Tara Dressed in Leaves

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In Tibetan, the Sanskrit name Parnashavari meaning "leaf-clad goddess," is pronounced like Loma Gyunma.



<Sundari woman, Nepal Crown copyright 2009.  Read about UK Development programmes at  www.research4development.info/caseStudies.asp


Like other forms of Tara, Parnashavari Devi is viewed as the Wisdom of Amoghasiddhi, and a manifestation of the Compassion of all Buddhas.  She is invoked to protect us from contagious diseases. 

She is variously depicted as a glorious golden six-armed figure, or a wrathful dark blue hag with two arms standing in lunging posture (Skt. alidha), or lovely and riding a peacock, or as a very chubby crouching six-armed figure, or perhaps the most ancient form -- a kneeling green figure dressed in layers of verdant leaves who is brandishing a similarly layered fan.   Karma Kagyu practice is of a 2-armed green form (see bronze statue, farther down this page.)

There is also a Nyingma terma lineage form where she is riding a boar (male pig / swine.)

Meditation on Parnashavari and the recitation of her mantra (see below) are believed to strengthen one's resistance to contagious diseases.  One invocation declares that she "prevents all epidemics that torture . . . beings."

In the 18th-century narrow Tibetan painting linked above, likely intended as a wall panel, she appears in her skirt of layers of leaves with a garland about her neck in a lush landscape filled with offerings of wish-fulfilling jewels and other auspicious objects.  In the foreground, birds swim in a stream amidst floating treasures.  In her six hands, she holds attributes that include a stalk of fresh leaves representing the healing power of medicinal plants.   (Jeff Watt)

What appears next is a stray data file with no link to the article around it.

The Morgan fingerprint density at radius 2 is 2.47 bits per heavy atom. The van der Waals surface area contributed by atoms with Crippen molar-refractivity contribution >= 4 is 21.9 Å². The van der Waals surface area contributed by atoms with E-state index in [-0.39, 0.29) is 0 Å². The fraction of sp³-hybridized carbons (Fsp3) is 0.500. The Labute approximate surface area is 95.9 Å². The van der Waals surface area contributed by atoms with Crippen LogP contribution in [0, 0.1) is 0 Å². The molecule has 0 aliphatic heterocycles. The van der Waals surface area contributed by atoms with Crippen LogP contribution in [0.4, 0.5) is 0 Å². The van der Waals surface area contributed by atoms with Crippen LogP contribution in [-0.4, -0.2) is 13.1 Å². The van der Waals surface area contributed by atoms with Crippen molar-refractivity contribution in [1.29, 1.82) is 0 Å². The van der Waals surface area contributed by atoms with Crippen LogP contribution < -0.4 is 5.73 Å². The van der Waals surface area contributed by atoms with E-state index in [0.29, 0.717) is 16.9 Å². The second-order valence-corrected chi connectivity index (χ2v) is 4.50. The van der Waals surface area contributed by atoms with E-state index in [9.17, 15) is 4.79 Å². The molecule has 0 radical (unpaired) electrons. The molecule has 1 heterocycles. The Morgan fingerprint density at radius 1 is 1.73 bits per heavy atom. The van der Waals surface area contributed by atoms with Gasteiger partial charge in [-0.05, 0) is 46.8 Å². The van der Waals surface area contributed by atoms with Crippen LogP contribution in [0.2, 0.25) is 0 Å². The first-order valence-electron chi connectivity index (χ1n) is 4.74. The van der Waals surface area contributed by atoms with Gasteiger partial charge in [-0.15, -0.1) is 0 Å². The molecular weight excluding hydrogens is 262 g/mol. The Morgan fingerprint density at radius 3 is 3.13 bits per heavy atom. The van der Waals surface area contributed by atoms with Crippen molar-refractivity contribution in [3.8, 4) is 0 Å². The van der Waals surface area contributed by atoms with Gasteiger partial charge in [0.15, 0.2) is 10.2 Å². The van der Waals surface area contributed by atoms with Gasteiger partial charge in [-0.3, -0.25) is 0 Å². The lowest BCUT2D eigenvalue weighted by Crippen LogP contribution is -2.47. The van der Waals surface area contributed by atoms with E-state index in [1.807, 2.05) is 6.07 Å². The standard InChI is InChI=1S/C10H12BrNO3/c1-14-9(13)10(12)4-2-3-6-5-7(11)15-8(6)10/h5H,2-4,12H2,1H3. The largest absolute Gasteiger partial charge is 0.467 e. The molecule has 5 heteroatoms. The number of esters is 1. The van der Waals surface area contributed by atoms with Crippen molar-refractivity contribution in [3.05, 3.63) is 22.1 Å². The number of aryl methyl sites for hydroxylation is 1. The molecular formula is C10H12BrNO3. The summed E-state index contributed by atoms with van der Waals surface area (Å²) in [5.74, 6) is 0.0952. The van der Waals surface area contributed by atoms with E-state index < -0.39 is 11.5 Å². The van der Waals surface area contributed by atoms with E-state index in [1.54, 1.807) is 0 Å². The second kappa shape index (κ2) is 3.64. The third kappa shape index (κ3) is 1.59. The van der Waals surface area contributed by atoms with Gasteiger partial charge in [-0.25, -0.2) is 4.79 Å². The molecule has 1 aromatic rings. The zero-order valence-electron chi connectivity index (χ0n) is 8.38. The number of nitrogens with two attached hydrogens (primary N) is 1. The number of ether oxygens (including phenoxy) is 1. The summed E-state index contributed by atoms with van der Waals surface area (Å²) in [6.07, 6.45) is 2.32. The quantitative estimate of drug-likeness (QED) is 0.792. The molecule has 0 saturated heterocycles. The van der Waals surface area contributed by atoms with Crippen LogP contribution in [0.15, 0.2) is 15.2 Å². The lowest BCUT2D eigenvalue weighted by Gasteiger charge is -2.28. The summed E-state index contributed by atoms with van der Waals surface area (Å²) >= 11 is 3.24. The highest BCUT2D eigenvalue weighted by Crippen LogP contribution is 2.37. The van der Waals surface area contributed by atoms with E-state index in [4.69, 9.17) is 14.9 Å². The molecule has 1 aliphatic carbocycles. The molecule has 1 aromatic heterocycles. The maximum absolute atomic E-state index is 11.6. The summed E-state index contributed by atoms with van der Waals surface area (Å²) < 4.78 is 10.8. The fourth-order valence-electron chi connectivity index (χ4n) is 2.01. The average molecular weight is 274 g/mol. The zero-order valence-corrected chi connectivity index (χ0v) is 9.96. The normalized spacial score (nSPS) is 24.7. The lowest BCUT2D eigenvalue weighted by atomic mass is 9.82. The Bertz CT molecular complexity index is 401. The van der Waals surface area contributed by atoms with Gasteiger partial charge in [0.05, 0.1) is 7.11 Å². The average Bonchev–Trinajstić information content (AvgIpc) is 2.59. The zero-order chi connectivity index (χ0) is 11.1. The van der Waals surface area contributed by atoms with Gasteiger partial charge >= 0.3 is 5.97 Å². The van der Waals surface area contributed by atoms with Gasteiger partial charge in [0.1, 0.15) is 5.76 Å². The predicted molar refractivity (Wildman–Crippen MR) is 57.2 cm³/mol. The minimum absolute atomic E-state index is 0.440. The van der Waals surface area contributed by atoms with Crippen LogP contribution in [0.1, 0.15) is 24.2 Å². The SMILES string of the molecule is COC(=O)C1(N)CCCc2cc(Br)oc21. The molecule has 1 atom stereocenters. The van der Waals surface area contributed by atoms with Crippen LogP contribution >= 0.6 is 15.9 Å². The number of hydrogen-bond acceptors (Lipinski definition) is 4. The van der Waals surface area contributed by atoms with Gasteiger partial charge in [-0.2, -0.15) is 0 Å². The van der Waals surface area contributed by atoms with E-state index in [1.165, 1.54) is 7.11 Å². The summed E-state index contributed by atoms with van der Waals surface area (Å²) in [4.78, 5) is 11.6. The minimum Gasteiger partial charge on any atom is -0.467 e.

Other Descriptions

According to Thomas E. Donaldson (Iconography of the Buddhist Sculpture of Orissa), the Dharmakosha-Samgraha describes the 6-armed form of Leaf-clad Tara as having 3 faces -- yellow, red, and green.  In her 3 right hands, she holds a double-dorje, a club and an arrow; in her 3 lefts, a lasso, lotus and bow.   The same document however, also describes her carrying a noose and wielding an axe (Skt: parashu.)




< Some attributes, either broken or stolen, are absent from this old bronze image.




In the Sadhana-mala, #149 describes her as green, with Amoghasiddhi at the crown, having a blue right face and a white left one.  Her expression portrays an "angry laugh."

Sadhana #150 describes Parnashavari Tara with 2 arms.

Parnashavari is also described as an ogress (Skt. pisachi ) with a protruding belly, who is youthful, clad in a tiger-skin and garment of leaves, and trampling diseases and pestilence.  The Ekalavira-Chanda-Maharosana Tantra suggests that, as an ogress -- a flesh-eater -- offerings of foods such as roasted fish are suitable.

Some of Parnashawari's other epithets are:  Sarvamariri-prashamani -- healer of all epidemic diseases, and Sarvashavaranam Bhagavati =  Lady / Goddess, Healer of the Shavari.


Ritroma's epithet means "Mountain Mendicant [wandering yogini]" and she is the 20th of the 21 Taras.

According to a Sakya transmission (Jetsun Chimey Luding in Paris, 2008), in the form called Ritroma, she is a semi-wrathful white Tara having one face, two arms.  (Meat is not permissible before this practice.)






Ringu Tulku (April 30, 2009.)

"Parnashavari," HimalayanArt.org

Lama Tenzin, KSDL, Toronto, ON, Canada (June 2009.)


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